Delroy Williams was born on a farm in St Ann’s Jamaica, but left the island at nine years old with his parents to start a new life in England. Delroy was a great fan of Owen Gray who is one of Jamaica’s Foundation singers, whose work spans the R&B, SKA , Rocksteady and Reggae eras of Jamaican music, and was credited as one of Jamaica’s first home-grown singing stars. At fifteen years old Delroy had the opportunity to meet Owen personally in Brixton, London. From their first meeting, Owen Gray took Delroy under his wing and became his guardian and mentor in the music industry: they are still friends to this day.
In the early 1960’s, Delroy was singing along to a record playing on a jukebox in a cafe in Brixton. Bruce White and Tony Cousins of Commercial Entertainment heard Delroy singing and gave him their business card to call them.
The next day, Delroy called Commercial Entertainment and was invited to the office to meet with Bruce and Tony. When Delroy arrived, he met the two in the company boardroom where they told him that they thought Delroy had a great voice and wanted to introduce him to one of their bands. The following week, Delroy was taken to meet the Sugar Band, whom Commercial Entertainment also managed; this was the beginning of Delroy’s musical career.
After a couple of years working with Commercial Entertainment, Delroy signed with the Mecca Agency. The agency gave Delroy additional exposure with an increased workload. Delroy performed across England and Europe, performing at all Mecca Ballroom establishments, including U.K and U.S military bases.
One Sunday, Delroy went for a walk in Brockwell Park, Brixton. During his walk, Delroy heard a jazz band performing at the bandstand close by. When Delroy arrived, he saw only three elderly women watching the performance. Delroy approached one of the band members after the performance to inquire who paid the band to perform.
Delroy learned that Lambeth Council in Brixton paid the jazz band to perform. Delroy went to the town hall the following Monday to inquire who was responsible for putting on bands in Brockwell Park. Delroy met with Roger Fox, who was in charge of the department, and inquired why there was no entertainment for the Black community in the park. Roger admitted that he was not sure how to go about it; he was not familiar with the music of the Black community. Delroy looked at him and said, “I’m here”.
In 1966, Delroy created the first-ever open-air Reggae Festival in London’s Brockwell Park when he was still just a teenager. The festival grew in popularity during the festival’s five-year run until 1971. The idea was so popular that in 1969, The Rolling Stones adopted the idea and held their performance in Hyde Park where it was considered a live music breakthrough. The Pilton Festival, now known as the Glastonbury Festival, was created in 1970. Admission for a show at that time was 15 shillings and a pint of milk.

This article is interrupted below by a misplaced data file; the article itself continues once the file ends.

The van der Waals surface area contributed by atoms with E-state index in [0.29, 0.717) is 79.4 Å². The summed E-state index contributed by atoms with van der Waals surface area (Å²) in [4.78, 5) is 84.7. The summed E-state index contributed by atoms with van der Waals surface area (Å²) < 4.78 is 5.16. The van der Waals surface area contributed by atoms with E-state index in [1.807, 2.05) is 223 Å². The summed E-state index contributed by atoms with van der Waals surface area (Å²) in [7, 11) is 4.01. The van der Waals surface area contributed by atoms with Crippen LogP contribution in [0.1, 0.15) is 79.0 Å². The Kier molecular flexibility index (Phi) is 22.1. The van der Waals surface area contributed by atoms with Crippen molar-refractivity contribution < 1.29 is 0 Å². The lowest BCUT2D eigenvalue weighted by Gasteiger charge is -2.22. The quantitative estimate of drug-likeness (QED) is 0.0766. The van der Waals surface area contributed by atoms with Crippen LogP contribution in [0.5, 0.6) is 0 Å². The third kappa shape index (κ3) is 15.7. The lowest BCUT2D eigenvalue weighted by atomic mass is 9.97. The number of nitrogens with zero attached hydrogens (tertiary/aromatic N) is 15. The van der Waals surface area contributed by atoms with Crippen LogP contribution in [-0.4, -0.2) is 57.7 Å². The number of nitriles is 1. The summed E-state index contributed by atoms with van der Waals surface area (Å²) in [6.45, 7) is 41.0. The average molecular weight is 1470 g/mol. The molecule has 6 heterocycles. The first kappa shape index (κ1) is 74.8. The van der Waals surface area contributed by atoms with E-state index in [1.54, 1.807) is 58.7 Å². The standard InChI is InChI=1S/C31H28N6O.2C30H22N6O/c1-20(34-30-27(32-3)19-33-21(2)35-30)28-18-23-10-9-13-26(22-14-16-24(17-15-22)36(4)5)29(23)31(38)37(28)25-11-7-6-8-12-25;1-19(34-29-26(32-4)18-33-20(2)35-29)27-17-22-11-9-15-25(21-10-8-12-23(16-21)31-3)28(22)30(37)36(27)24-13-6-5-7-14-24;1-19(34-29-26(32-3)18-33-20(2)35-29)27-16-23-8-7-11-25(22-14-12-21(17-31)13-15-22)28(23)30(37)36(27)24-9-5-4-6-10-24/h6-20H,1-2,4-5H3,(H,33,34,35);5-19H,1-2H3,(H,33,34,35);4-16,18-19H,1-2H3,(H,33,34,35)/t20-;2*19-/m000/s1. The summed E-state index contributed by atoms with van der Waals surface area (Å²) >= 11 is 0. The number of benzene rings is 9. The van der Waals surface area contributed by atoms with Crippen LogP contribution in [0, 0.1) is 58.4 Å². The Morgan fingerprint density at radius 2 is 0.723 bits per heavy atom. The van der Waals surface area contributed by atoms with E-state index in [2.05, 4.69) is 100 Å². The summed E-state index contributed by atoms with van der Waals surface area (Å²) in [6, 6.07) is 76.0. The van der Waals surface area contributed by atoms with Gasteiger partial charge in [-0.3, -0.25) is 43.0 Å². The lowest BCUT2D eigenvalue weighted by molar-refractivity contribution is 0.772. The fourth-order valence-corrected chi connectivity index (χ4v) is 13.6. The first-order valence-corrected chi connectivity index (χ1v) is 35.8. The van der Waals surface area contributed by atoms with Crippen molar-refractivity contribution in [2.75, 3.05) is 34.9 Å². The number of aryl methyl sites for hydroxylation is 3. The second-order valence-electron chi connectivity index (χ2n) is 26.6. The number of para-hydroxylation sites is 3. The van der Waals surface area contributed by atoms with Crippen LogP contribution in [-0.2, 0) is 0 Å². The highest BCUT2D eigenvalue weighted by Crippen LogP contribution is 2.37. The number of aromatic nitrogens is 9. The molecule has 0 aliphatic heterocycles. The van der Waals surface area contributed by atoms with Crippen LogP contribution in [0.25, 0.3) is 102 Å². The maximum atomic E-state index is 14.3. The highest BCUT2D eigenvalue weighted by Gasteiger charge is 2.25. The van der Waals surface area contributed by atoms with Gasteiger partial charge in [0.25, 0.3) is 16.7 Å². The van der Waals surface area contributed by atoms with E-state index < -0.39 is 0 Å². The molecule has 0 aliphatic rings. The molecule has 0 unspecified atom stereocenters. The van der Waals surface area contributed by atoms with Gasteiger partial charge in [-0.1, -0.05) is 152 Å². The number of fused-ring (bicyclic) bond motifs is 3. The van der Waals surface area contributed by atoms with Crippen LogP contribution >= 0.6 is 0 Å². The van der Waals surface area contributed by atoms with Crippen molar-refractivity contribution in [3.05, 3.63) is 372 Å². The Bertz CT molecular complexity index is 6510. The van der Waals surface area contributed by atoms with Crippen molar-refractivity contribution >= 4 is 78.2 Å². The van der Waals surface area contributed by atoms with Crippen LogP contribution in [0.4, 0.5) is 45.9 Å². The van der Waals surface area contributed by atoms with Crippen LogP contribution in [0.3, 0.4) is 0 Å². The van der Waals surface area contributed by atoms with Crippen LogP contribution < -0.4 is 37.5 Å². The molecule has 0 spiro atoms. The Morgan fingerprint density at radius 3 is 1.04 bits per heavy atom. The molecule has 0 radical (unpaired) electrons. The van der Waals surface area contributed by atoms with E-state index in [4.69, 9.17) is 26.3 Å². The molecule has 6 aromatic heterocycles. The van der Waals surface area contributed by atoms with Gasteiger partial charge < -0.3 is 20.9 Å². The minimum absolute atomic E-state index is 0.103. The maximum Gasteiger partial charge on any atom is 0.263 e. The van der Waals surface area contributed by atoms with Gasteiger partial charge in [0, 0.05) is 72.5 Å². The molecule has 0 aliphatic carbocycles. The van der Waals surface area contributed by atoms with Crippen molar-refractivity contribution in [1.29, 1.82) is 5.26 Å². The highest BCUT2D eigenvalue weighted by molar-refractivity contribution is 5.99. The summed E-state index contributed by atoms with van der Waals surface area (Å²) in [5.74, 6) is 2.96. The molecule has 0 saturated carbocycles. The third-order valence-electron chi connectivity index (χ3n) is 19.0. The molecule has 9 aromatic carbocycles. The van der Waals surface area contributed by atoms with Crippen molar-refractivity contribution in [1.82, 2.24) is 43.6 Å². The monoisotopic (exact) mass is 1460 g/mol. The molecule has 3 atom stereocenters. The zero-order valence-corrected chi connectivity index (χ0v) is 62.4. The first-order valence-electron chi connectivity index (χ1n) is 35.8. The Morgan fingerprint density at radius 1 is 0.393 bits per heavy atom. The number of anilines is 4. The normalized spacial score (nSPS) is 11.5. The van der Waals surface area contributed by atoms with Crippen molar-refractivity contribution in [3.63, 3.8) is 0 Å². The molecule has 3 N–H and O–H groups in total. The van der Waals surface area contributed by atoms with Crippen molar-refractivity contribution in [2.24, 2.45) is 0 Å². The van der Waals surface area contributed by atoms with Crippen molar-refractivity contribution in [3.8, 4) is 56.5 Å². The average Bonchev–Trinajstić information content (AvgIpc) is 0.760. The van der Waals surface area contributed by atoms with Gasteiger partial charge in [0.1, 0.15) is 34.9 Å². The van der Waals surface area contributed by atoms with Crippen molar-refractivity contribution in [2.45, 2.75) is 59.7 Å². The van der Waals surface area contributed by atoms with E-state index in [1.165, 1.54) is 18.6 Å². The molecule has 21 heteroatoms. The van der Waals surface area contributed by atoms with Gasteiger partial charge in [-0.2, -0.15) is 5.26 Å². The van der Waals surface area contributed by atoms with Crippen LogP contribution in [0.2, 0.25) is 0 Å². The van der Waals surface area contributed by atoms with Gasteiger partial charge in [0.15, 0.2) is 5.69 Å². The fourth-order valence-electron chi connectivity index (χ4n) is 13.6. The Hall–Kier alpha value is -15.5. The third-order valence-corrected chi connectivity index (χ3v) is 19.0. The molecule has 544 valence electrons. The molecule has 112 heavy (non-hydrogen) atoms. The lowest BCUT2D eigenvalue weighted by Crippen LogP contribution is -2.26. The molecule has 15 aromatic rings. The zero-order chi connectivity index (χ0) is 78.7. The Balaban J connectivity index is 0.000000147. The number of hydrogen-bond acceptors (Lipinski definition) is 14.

In 1968, Delroy signed with Bell Records and recorded his first single called “Daoambanda”, but Bell Records went into liquidation a week after the release. In 1969, Delroy recorded his first single with Trojan Records, Ben E. King’s R&B hit, “Don’t Play That Song”. In 1970, Delroy recorded “Down in the Boondocks” by Billy Joe Royal.
As the years have passed, Delroy Williams has remained one of the most popular Reggae and Soul artists performing across the UK and European music scenes. He continued to create more successful albums until he retired in 1978 due to the birth of his daughter. However, he did not stay away from performing permanently.
Delroy came back to the music scene in 1981 where he joined forces with Desmond Dekker, his long-time friend, as manager and backing vocals. Desmond Dekker’s last recorded album, produced by Delroy Williams was a re-recording of his most popular hits on the Secret Record label. Leeds University was Desmond’s and Delroy’s last show.
Four years after the death of Desmond Dekker, Delroy was persuaded to go back on the road with the Aces to keep Desmond Dekker’s music alive. Delroy and the Aces still tour to this day. Delroy has also performed with his friend, Prince Buster who was a Jamaican singer-songwriter and producer.
Delroy Williams & The Sugar Band / Delroy Williams Show 1965
The following is a sample of Delroy Williams first Tour in 1965:
• Rhodes Centre, Bishop’s Stortford, Hertfordshire – 29th January
• Blue Lagoon, Newquay, Cornwall with Spirit of John Morgan – 10th February
• Galashiels, Scotland – 1st & 2nd March
• Edinburgh, Scotland – 3RD March
• Aberdeen, Scotland – 4TH March
• Elgin, Scotland- 5TH March
• Stonehaven, Scotland – 6TH March
• Dundee, Scotland – 7TH March
• Forfar, Scotland – 8TH March
• Edinburgh, Scotland – 9TH March
• Glasgow, Scotland – 10TH March
• Playboy, London – 11TH – 16TH March
• Leytonstone, Essex – 17TH March
• Playboy, London – 18TH-23RD March
• Burton-on-Trent – 24TH March
• Recording – 25TH March
• Bournemouth, Dorset – 26TH March
• Catford, Kent – 27TH March
• Ealing, Middlesex – 28TH March
• Flamingo, Soho, London – 29TH March
• Gloucester, Gloucestershire – 30TH March
• Gillingham, Kent – 31ST March
• Rhodes Centre, Bishop’s Stortford, Hertfordshire – 1ST April
• Colchester, Essex – 11TH April
• Eastbourne, East Sussex – 12TH April
• Yeovil, Somerset – 13TH April
• Stockport, Great Manchester – 14TH April
• Leeds – 15TH April
• Hanley, Staffordshire – 16TH April
• Revolution, London – 17TH April
• Abingdon, Oxfordshire – 18TH April
• Perton – 19TH April
• Waddington – 20TH April
• Silver Ends – 21ST April
• London – 22ND-23RD April
• Weymouth, Dorset – 26TH April
• Torquay, Devon – 27TH April
• London – 29TH April
• Alex Disco, Salisbury – 14TH September
• Flamingo, London – 8TH & 20TH October